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Household Conservation
Snyder County > Departments > Conservation District > Household Conservation

 General Information

This web page has information that can help homeowners conserve water that would normally not be used, such as rain barrels, household composters and rain gardens. Also, for those who live in rural areas not connected to a sewer line, we have information regarding on-lot septic care.

Do you raise a garden, have a lawn, an orchard or a small pasture? A soil test is a great way to determine whether you really need fertilizer or need lime to help your plants grow better. We also have drinking water and pond/lake water test kits. Check out the test kit links on the right hand side of this web page for details.

 Stormwater Management

Stormwater is the water that runs off the land after precipitation, either rain or snowmelt. When wooded or meadow areas are replaced with roofs, driveways, sidewalks, and streets. These hard surfaces are called impervious surfaces, and they do not allow water to drain through them, unlike how rain can drain into soil (which is a pervious surface). When rain falls on impervious surfaces, it runs off rather than infiltrating into the soil or being taken up by vegetation. Some examples of problems caused by stormwater runoff includes flooding, stream erosion and pollution, and sediment build up in lakes and streams. (Info taken from “Homeowners Guide to Stormwater BMP Maintenance: What You Need to Know to Take Care of Your Property.”)

As a homeowner, there are things you can do to help manage stormwater. PA Department of Environmental Protection (DEP) produced a publication with suggestion for homeowners on how to install and maintain stormwater best management practices (BMPs). Examples of BMPs discussed in the publication include: downspout disconnects, rain gardens, rain cisterns, pervious pavements and infiltration trenches.

Homeowners can download the above mentioned publication and start doing their part.

 Rain Barrels

A rain barrel is a rainwater collection system that stores rooftop water for activities such as lawn and garden watering, car washing and even window cleaning.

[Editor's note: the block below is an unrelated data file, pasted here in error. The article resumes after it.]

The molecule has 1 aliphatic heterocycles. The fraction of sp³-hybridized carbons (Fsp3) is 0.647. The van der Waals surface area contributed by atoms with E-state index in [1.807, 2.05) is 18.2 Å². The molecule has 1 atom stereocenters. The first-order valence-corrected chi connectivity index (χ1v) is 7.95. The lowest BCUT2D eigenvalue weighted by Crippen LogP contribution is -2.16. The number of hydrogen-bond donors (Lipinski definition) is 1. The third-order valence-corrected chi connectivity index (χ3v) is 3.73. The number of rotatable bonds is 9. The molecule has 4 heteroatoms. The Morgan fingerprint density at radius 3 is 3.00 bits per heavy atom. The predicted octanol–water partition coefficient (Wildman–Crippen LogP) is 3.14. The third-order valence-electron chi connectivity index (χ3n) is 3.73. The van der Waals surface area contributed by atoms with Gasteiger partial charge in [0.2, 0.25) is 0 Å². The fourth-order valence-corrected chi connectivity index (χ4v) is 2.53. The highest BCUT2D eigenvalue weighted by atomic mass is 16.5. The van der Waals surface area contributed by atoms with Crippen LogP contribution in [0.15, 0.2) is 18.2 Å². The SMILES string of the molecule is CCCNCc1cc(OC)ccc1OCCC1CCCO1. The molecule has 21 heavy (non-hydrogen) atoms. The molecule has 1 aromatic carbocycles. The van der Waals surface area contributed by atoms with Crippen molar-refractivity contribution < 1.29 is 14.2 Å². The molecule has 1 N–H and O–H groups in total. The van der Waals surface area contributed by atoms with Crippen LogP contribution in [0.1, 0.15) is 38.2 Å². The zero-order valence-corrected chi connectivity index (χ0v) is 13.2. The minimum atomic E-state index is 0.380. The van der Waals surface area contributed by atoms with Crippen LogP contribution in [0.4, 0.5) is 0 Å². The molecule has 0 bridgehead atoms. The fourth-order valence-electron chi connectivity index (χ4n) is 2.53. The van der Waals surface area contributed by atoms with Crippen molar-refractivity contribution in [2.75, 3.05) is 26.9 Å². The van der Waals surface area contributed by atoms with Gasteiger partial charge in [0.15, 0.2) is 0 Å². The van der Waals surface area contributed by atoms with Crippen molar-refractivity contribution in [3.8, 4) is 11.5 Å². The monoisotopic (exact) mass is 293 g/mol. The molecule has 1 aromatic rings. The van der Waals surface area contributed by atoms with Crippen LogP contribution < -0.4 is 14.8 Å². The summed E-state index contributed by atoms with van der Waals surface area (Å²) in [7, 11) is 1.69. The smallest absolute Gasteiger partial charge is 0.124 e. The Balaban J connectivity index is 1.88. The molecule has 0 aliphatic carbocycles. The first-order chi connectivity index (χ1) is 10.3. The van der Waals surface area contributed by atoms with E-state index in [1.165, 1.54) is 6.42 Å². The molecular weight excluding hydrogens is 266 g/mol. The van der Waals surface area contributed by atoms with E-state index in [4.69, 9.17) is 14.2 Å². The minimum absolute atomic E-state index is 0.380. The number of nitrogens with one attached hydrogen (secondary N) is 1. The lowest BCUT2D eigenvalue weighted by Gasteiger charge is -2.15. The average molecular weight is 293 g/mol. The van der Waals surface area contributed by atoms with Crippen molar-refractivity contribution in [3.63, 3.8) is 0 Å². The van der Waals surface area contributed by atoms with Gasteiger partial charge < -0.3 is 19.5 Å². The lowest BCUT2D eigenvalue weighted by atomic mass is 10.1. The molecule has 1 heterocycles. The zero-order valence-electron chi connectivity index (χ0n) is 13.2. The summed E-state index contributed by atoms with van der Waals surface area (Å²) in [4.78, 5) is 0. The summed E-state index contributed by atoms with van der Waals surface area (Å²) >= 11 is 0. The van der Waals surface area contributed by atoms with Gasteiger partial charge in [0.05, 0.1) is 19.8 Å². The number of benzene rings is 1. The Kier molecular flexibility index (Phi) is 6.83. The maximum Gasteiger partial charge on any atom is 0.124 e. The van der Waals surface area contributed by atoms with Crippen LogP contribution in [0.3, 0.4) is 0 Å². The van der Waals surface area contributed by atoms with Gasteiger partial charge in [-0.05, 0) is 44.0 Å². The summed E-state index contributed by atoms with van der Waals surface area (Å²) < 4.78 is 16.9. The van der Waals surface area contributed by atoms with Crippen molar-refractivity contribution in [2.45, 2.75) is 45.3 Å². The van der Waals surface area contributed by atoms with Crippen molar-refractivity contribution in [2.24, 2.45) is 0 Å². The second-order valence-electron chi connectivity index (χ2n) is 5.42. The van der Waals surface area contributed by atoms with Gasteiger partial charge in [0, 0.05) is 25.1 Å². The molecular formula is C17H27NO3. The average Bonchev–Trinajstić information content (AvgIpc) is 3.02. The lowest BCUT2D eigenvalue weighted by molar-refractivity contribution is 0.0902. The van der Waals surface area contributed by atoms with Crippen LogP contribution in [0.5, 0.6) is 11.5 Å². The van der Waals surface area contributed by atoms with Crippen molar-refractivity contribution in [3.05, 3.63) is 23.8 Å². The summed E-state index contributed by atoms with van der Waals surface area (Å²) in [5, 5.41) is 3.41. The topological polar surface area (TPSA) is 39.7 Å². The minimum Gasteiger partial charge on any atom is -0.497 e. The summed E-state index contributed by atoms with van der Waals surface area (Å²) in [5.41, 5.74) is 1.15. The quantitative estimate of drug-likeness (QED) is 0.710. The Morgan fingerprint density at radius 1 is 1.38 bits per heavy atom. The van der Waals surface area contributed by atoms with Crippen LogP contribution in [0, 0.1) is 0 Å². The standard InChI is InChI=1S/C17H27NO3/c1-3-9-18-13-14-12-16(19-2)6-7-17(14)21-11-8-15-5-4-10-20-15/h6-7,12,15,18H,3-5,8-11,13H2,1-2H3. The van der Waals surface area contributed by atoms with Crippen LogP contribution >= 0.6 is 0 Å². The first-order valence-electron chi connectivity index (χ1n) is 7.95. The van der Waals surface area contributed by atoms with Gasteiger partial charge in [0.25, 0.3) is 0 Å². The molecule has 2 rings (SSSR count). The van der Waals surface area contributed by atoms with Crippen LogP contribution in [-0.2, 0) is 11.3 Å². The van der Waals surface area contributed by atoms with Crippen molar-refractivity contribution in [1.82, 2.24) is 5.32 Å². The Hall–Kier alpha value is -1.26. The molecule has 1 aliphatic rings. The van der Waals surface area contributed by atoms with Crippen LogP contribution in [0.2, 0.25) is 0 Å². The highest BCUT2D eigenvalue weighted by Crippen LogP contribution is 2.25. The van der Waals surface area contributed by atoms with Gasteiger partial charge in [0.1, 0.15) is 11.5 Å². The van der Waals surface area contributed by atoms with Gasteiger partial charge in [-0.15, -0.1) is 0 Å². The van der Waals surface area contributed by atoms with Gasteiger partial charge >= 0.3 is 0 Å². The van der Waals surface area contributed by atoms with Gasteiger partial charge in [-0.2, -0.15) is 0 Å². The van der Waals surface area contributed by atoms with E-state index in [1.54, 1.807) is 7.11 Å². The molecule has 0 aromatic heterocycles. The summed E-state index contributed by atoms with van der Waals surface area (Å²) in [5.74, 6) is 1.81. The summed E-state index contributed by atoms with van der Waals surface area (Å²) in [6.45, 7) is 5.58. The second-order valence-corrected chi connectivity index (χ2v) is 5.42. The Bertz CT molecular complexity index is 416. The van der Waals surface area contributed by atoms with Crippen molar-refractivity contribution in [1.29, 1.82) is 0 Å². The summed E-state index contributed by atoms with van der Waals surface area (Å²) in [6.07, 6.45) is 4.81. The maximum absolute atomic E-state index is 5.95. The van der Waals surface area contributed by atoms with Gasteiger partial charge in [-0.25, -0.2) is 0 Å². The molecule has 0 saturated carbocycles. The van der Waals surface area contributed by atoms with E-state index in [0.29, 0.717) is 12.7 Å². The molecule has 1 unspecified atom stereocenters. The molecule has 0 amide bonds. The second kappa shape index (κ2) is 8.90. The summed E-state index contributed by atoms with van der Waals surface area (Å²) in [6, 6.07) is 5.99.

Rain barrels provide rainwater that has no added chemicals. In-town residents that use public water can save on their water bill. A 2,100 square foot roof produces 1,260 gallons of water per 1 inch storm. They provide free water without stressing the water supply. Also, they help promote infiltration of water into the groundwater that would otherwise be lost to stormwater runoff, water that is shed from impervious surfaces such as asphalt, concrete and rooftops.



The Snyder County Conservation District (SCCD) has hosted over 20 rain barrel workshops since May 2009. Workshops have been held in various locations throughout Snyder and Union Counties. At least 3,500 rain barrels were given or sold during since 2009. Recently, rain barrel workshops held in cooperation with County Cupboard in Lewisburg or sold rain barrels during our plant sale. Contact the Conservation District (570-837-3000, x110) if you want your name placed on a waiting list or register for upcoming workshops.


Note: At this time, the Conservation District is selling assembled rain barrels for $35.00 each (while supplies last) for those who cannot wait for one. Contact the Conservation District or go to our Items for Sale web page for details.


 Rain Gardens

A rain garden is a type of garden which takes advantage of rainfall and stormwater in its design and plant selection.

Rather than a raised garden (such as raised earthen beds), the structure is shaped like a bowl which will collect the water. It is designed to withstand the extremes of moisture and the concentrations of nutrients.


On the surface it looks like an attractive garden and serves as a habitat for birds and butterflies. Below the surface it is planted in a way that stormwater is cleaned and reduced in volume.


For a picture describing how a rain garden works, download the rain garden schematic in the "Rain Garden Downloads" section of this web page. "Rain Garden Downloads" also has information about the New Berlin rain gardens installed in 2010 with help from the Lower Penns Creek Watershed Association.

 On-Lot Septic Care

Roughly 50% of Snyder County residents own an on-lot wastewater treatment system (more commonly known as a septic system). Are you one of them? 

Many people don’t know where their septic system is located, how the system works or how to maintain that system. When septic systems go bad, groundwater may become polluted.


A properly functioning septic system not only keeps pathogens and nutrients out of surface and groundwater supplies but spares homeowners from very expensive repairs or replacement costs.


In the "On Lot Septic Links" section, you can download a publication regarding maintenance printed by the Snyder County Conservation District and originally produced by the Fulton County Conservation District.

 Contact Information

Snyder County Conservation District
10541 Route 522
Middleburg, PA 17842
Phone: (570) 837-3000
Fax: (570) 837-7300
Hours: Monday thru Friday, 8:00 a.m. - 4:00 p.m.

 Test Kits Available for Homeowners

 Rain Barrels Links

 Stormwater & Rain Garden Links

 Household Composting Downloads

 On-Lot Septic Links